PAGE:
declined to allow his pp.mo to bo used , " was
"Tnat is not tmo ; Jn the llrst place ho
cannot decline something which has never
been olTorcd him. Ho has been visited by
committees , ills Iruobut _ iney were merely
conferring with him and had no authority to
act. I think I know as'.much about Judge
Greshnm's attitude ou thi question of his
candidacy as any man , as I was the llrst to
approach him , and have , a letter with mo
now Irom him written last February , in an
swer to opo 1 wrote him. Ho has not de
clined and I thliilt hol-wjll bo nomiuutod by
acclamation and olcc'od , "
"What will bj the ftsUltif ho should de-
cllnn or if some other mau should ba the
nominee } "
"The election would go to the house , but
wo lire not figuring on chat. Tlio country is
on the eve of a palltlir.l revolution. Wo are
going to have IbOJ rcusatcd , so far us breakIng -
Ing up and reforming parties are concerned ,
and there U no man 1 < 'Ing today who can so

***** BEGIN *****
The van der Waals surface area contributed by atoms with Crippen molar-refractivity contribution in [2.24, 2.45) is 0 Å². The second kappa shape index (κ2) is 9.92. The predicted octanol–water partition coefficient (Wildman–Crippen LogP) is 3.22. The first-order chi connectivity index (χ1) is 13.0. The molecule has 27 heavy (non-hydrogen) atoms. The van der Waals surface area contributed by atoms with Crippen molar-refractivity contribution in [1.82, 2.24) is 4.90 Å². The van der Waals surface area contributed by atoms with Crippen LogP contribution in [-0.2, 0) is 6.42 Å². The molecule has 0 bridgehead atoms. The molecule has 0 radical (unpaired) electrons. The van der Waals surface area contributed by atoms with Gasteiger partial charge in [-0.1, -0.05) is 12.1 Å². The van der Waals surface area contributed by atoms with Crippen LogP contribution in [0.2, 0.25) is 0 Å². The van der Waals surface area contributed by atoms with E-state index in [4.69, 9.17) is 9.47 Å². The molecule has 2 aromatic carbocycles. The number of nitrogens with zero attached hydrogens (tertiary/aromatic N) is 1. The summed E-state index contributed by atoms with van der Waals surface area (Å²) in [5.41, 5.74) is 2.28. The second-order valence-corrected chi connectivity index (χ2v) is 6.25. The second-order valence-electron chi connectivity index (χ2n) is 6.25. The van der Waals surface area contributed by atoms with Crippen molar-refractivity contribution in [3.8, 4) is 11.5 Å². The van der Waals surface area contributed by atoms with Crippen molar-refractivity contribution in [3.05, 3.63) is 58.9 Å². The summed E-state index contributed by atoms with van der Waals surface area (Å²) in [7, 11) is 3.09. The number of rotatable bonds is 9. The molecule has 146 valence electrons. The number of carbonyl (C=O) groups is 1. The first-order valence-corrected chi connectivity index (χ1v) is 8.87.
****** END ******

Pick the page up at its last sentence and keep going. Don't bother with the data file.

stir the laboring masses and the poor man in
Grcsham can. Ho is another Lincoln in the
sense that ho is a m > 'it ' tbe people. "
' All Ciill'lii for. t'o.Judge. . ,
A second installu < ; it , of.tho ludlnnit dele
gation. , headed bgaYnuol W. Williams.
dcleg.ito-al-larfiO , : irriv'i. l at. noon. In the
party wcro .himo. M. 'Shooard , a farmer
delegate ; frgm the Kccond congressional
district ; Hov. Their 'Wadwortn of the
same district ; Ed Pierson , delegate from the
Eighth district ; IlcMt' -Roolnsou. . stale
president of the Farmers Mutual Bonotlt
association ; Thomas Force , state president of
tno alliance , nnd S. M Holcolmbof the First
congressional district. Friondsof the latlor
sav ho will bo nominated for congress , with
almost n certniuty of election.
Samuel W. Willtaim was chairman of the
Indiana state convontlon. Ha declined to
nu.ko any statement for publication , but in
spoaklng of Judge Grasnam bo said every
citizen of the Hoosloi state has the highest
regard for and the greatest confidence In Iho
Said no : "I know aim personally nnd I
love him. Weaver nlsoblis a largo following
In ourslulc , is a favnrilo witli iho alliance
and also with 1)13 ) Farmers Mutual
Benefit association. 1 have heard but
little of Vandorvoort , but will
stale ibat ono out of every twenty-six
citizens of Indiana is nn Old soldier , and that
may be considered favorable to Vandervoort.
"I am very favorably impressed with
Oir.uha and Iho hospitable and unselfish man
ner in which thu htrangers nro being re
ceived. Il Is the proper thing , however , ns
the convontlon will Ma more to advertise
Omaha than nnylhlnglt has over had. There